What to do in case of a needlestick

OSHA’s bloodborne pathogens standard provides clear guidance on what to do in the event of an accidental “sharps” (often needlesticks) exposure. The standard requires important steps immediately:

1 Evaluate the wound to determine the severity. Does it need medical attention?

2 If it’s determined that you need medical attention, go get it.

  • Take a copy of the Bloodborne Pathogens Standard with you in case the physician does not have one.
  • Your office’s Exposure Control Plan should include information about the physician or urgent care you should visit. You can also make an appointment with your own physician. You will need to take workers’ compensation insurance information with you if prior arrangements have not been made.
  • There should be contact information for the physician or urgent care located next to the phones in the office. This is also required as part of the Bloodborne Pathogens Standard.
  1. Work with your office’s OSHA coordinator to file an incident report that provides details of the injury.
  • OSHA form 301A asks for details about the incident such as date, time, how the injury occurred, what or if treatment was given, and any follow-up plans.
  • Additionally, a sharps injury log OSHA 300 logs the same details minus employee name and personal information. This should be placed in the office’s OSHA binder.
  • A copy of the incident report should be placed in your confidential employee medical record and kept for 30 years past employment.
  1. If possible, identify the source patient unless your employer can establish that identification is infeasible or prohibited by state or local law. Information for source patient identification can be found in most state dental practice acts.
  • If allowed by state law, the source individual’s blood should be tested as soon as feasible and after consent is obtained in order to determine HBV and HIV infectivity.
  • If consent is not obtained, the employer should establish that legally required consent cannot be obtained.
  • When the source individual’s consent is not required by law, the source individual’s blood, if available, should be tested and the results documented.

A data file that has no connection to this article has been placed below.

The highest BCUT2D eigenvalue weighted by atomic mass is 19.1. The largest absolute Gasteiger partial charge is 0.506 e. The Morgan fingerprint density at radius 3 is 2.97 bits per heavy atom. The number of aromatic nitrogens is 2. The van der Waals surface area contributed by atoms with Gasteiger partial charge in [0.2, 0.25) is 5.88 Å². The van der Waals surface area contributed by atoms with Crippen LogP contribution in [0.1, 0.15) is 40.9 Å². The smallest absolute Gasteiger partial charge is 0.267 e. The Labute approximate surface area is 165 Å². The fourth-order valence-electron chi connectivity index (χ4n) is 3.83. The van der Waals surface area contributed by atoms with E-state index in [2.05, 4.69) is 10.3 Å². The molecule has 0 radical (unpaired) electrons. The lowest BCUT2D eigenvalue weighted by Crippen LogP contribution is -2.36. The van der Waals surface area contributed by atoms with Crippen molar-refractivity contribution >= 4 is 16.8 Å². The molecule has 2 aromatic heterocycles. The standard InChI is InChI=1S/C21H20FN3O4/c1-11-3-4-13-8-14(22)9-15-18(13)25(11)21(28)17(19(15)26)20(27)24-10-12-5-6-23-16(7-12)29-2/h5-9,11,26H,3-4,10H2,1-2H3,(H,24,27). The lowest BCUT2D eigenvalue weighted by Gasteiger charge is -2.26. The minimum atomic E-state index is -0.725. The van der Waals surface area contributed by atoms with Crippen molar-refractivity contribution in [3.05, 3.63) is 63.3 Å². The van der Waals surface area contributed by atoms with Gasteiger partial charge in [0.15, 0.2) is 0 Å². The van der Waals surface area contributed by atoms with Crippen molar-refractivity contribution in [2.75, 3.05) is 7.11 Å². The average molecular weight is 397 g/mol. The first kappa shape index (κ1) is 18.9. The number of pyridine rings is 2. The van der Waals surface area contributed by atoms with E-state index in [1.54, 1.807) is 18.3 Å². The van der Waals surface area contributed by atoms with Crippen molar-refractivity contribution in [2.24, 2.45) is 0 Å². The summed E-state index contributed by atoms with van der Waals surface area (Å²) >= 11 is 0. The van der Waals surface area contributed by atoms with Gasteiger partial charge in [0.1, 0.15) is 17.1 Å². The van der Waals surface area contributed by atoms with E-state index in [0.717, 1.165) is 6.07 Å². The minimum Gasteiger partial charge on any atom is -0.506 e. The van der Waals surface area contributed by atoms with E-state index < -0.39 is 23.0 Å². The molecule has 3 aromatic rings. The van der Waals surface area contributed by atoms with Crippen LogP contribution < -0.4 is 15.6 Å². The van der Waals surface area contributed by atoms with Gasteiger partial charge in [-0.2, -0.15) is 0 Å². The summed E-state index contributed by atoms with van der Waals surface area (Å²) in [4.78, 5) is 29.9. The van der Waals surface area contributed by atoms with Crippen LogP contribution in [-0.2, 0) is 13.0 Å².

• If the source patient declares their medical status as HIV or HBV, then that patient does not need to be tested.
  • Making sure to follow all HIPAA guidelines concerning patient privacy, you have the right to know the source patient’s test results in order to take appropriate action.
  • You have the right to have a blood collection but can hold off on HIV/HBV testing for up to 90 days.
  • Finally, you are afforded the opportunity to seek follow-up medical care and counseling.

Know and use work practice controls for needle recapping with the scoop method or recapping devices. As part of sharps injury protection, OSHA requires evaluation of technology for safer recapping, or needle removal systems to be conducted annually as part of Exposure Control Plan updates.

There have been previous studies about how well widely available masks protect wearers from the novel coronavirus. The general findings have been that thick fabric and a tight fit make for a more effective mask regardless of whether it is handmade or store-bought.

And the ASTM’s goal is in alignment with the Centers for Disease Control and Prevention’s (CDC) previous statements that masks for the general public primarily should reduce the number of particles emanating from the user but also should provide the wearer with some protection against inhalation of these particles.

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Beyond just general recommendations, the ASTM working group said that a national standard that specifies mask design and performance characteristics could help provide a “level playing field” for consumers as they try to find a suitable face covering. There is no official timeline for the development of the standard.

Making sure mask manufacturers abide by some future standard and accurately identify how well their masks protect against the novel coronavirus, however, is another matter.

The ASTM does not enforce its standards. For mask producers to be held legally responsible for meeting the standard, the appropriate governmental agencies must give them weight by including them in applicable codes, laws or regulations. Then, just as with OSHA standards and consumer protection laws, mask producers could be forced to accurately report how well their products protect the public.

In the construction industry, face coverings to prevent the spread of COVID-19 are recommended and even required on most jobsites and 67% of respondents to a recent Construction Dive survey said that they are an important means of protection.

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